Predictors of Pain

A recent review on the epidemiology of chronic pain (not limited to postsurgical pain) featured the following table listing factors associated with the development of chronic pain:⁴ 

There a modifiable and nonmodifiable risk factors for developing chronic pain. Some nonmodifiable factors include a patient’s genetics, ethnicity, age, and sex which studies show can be related to the type of pain. For example, older adults tend to develop osteoarthritic forms of chronic pain than young patients who develop chronic post-surgical pain. 

Other factors such as smoking and alcohol use are shown to correlate with chronic pain development. There is also a link between physical activity, nutrition (including vitamin D deficiency), weight, and sleep. 

Mental illness can be linked with chronic pain, with 20-50% of patients chronic pain also suffering from depression. It is likely that one magnifies the other. Similarly, patients with anxiety and post-traumatic stress disorder are more likely to see their primary care doctor for chronic pain concerns.  

What this reinforces is that chronic pain is formed from an interplay of sociological, biological, and emotional experiences.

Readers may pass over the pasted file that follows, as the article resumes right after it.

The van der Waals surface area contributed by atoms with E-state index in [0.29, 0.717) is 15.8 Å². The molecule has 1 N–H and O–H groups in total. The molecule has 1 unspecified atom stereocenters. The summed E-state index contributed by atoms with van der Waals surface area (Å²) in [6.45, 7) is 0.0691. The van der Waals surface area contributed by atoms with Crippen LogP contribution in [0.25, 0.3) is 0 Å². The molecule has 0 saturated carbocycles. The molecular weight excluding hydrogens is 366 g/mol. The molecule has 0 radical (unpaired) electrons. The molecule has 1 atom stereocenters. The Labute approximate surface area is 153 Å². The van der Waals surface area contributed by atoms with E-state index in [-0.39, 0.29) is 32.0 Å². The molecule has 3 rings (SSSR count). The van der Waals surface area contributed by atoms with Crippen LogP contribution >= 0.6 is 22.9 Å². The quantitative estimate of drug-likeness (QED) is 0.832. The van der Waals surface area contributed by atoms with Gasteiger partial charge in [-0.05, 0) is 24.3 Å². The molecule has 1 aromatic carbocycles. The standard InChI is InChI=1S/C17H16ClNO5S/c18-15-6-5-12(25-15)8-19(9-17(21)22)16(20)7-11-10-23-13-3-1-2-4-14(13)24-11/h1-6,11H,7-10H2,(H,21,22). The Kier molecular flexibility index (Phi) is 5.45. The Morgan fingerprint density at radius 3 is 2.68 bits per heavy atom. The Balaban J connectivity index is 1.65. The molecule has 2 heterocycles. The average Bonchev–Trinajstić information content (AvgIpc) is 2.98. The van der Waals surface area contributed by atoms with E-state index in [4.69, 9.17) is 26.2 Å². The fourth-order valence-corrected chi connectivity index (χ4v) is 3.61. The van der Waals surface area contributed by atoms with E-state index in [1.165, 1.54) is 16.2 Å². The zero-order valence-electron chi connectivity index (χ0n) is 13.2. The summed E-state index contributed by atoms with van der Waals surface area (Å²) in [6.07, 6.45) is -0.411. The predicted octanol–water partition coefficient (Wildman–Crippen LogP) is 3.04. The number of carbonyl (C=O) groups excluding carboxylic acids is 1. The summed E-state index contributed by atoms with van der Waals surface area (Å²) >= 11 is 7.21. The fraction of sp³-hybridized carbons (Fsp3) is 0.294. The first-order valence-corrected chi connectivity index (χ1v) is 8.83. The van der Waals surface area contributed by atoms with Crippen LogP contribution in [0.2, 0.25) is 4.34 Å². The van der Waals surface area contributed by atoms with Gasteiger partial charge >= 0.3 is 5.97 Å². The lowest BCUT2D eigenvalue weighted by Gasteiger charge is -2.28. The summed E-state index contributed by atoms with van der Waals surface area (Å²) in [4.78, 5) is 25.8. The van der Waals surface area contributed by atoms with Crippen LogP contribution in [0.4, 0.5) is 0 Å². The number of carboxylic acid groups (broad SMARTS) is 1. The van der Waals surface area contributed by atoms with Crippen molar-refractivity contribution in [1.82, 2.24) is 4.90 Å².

Demographic Age
  Ethnicity and cultural background
  Socio-economic background
  Employment status and occupational factors
Lifestyle and behavior Smoking
  Physical activity
  Sunshine and vitamin D
Clinical Pain
  Multi-morbidity and mortality
  Mental health
  Surgical and medicinal interventions
Other Attitudes and beliefs about pain
  History of violent injury, abuse, or interpersonal violence



Mills SEE, Nicolson KP, Smith BH. Chronic pain: a review of its epidemiology and associated factors in population-based studies. Br J Anaesth. 2019 Aug;123(2):e273-e283. doi: 10.1016/j.bja.2019.03.023. Epub 2019 May 10. PMID: 31079836; PMCID: PMC6676152.

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